Whenever I screen a new mum client - either for group classes or personal training - I always ask her whether she is currently breastfeeding or pumping, regardless of when she had her baby. There are a few reasons for this, which I am going to run through in this blog. These will hopefully be helpful to anyone reading this in understanding the relevance of breastfeeding to postnatal exercise.
First and foremost, during pregnancy our bodies produce lots of hormones. These help to make the connective tissues and ligaments which support our bones and muscles softer. This is a great thing as it enables our babies to grow, our bodies to adapt to accommodate our growing babies and our bodies to prepare for childbirth. What lots of women don’t appreciate is that their bodies remain under the influence of these pregnancy hormones even after their baby has been born. This means their joints, connective tissue and muscles can remain softer and less stable for some time after the pregnancy ends. It is thought that these hormones will linger for some 3-6 months after birth if mum never breastfeeds or pumps, or 3-6 months after she stops breastfeeding or pumping. From an exercise perspective, this means that my client might feel less stable during this time and that her balance may also be off whack. This is especially relevant if she is looking to return to high impact exercise like running while still breastfeeding or pumping, as this sort of activity puts a high demand on the joints.
Next, and linked to the first point, if my client is working on rehab, for example for diastasis recti, it may well be that her progress plateaus until some time after she stops breastfeeding or pumping, when her hormones settle back to their pre-pregnancy levels. Diastasis recti is where the linea alba - the connective tissue between the rectus muscles - thins and widens. This is a totally normal and useful adaptation for pregnancy but, after the baby is born, we are looking for that tissue to regain tension so that our core cylinder can function well. The effect of the lingering pregnancy hormones may slow progress down. By no means a reason to quit breastfeeding but something for her to be aware of. That said, as my brilliant pelvic health physio Helen Keeble recently explained to me, some women don't appear to be affected by the hormonal recovery process in this way, and at the moment, we have no way of testing to identify those who are and those who aren’t.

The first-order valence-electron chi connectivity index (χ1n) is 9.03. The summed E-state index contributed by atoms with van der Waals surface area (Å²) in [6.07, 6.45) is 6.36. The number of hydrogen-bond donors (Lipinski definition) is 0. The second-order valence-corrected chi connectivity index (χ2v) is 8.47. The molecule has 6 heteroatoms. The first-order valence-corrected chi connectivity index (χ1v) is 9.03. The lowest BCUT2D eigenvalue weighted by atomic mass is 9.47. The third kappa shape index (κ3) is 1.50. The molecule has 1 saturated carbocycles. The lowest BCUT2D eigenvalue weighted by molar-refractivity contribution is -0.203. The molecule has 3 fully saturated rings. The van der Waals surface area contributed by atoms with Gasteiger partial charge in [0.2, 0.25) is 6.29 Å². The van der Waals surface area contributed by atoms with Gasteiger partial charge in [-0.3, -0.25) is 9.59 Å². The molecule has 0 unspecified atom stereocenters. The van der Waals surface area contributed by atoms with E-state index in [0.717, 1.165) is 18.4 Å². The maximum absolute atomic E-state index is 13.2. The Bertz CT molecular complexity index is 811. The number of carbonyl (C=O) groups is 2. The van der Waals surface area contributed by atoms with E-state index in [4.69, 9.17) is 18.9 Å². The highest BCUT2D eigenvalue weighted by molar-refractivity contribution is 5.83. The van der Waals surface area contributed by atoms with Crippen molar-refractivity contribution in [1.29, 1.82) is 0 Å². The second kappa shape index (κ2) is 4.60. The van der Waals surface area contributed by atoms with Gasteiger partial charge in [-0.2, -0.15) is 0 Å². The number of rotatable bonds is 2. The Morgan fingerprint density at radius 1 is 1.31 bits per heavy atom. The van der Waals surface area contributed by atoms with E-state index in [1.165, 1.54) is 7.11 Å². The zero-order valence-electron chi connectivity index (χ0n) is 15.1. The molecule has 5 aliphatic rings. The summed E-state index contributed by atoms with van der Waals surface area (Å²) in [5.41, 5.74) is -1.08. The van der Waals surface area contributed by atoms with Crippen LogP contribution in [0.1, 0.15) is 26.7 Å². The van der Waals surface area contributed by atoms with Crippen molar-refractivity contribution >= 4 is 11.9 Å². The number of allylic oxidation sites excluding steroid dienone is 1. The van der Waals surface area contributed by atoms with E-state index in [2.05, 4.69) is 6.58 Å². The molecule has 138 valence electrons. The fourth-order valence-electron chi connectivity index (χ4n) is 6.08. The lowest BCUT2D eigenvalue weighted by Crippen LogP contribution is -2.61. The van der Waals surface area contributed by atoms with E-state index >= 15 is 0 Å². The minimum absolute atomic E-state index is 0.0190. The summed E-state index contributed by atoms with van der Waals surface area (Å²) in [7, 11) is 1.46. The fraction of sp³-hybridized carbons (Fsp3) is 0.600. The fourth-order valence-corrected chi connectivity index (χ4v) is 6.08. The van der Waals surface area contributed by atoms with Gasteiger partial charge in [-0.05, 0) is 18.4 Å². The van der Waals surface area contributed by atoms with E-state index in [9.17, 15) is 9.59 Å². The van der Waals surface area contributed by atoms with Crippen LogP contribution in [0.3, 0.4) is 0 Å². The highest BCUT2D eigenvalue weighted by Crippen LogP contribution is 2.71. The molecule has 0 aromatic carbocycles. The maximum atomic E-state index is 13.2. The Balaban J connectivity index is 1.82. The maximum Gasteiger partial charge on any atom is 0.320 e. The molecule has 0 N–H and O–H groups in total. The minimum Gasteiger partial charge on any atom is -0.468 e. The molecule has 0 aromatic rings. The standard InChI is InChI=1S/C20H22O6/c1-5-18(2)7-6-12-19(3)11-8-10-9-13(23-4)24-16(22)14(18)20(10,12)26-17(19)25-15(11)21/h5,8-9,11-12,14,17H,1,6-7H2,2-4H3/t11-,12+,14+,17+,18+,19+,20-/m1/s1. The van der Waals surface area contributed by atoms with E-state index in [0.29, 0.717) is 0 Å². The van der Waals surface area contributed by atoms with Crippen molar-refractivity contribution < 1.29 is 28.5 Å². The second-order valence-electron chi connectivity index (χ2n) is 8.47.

Third, if my client is breastfeeding or pumping, her breast size is likely to be larger than normal. I therefore check that she has a properly fitting and supportive sports bra to wear for our session(s). Trying to squeeze her postnatal boobs into her pre-pregnancy sports bra most probably won’t be comfortable for her. What’s more, the hormones I described in the first point are effective systemically, so it is really important to ensure that the ligaments of the breasts are well supported so as to avoid causing them damage, particularly if partaking in higher impact activities.
Fourth, I would advise the client to try to pump or feed before exercising, as this is usually more comfortable than exercising with full breasts. And I’d make it clear that she should tell me during the session if anything I had programmed didn’t feel great for her boobs. This isn't something to be embarrassed about and it’s super important that clients feel able to flag this kind of thing to their personal trainer rather than push through discomfort.
Fifth, I would give my client plenty of reminders to stay hydrated during the session, and after too. Staying hydrated is important for all of us, but especially breastfeeding mums. And I've seen it (and experienced it) first hand - mums forget to drink. We are too busy doing everything else. As a guide, her urine should be pale. If it looks like apple juice, she needs to take some more fluid on board!
Sixth, clients are often concerned as to whether exercise will affect their milk supply. Research has shown that moderate exercise does not affect milk supply, milk composition, or baby's growth, so I would reassure her of this.
Last but not least, I would make it clear to the client that her baby is always welcome at our sessions, and that she must feel free to pause at any time to feed if that is what she needs to do. Postnatal PT sessions with breastfeeding mums can often be a bit stop-start, and that’s totally OK. She might feel frustrated if everything seems a bit disjointed, but I would remind her that this chapter is temporary and that it won’t always be this way.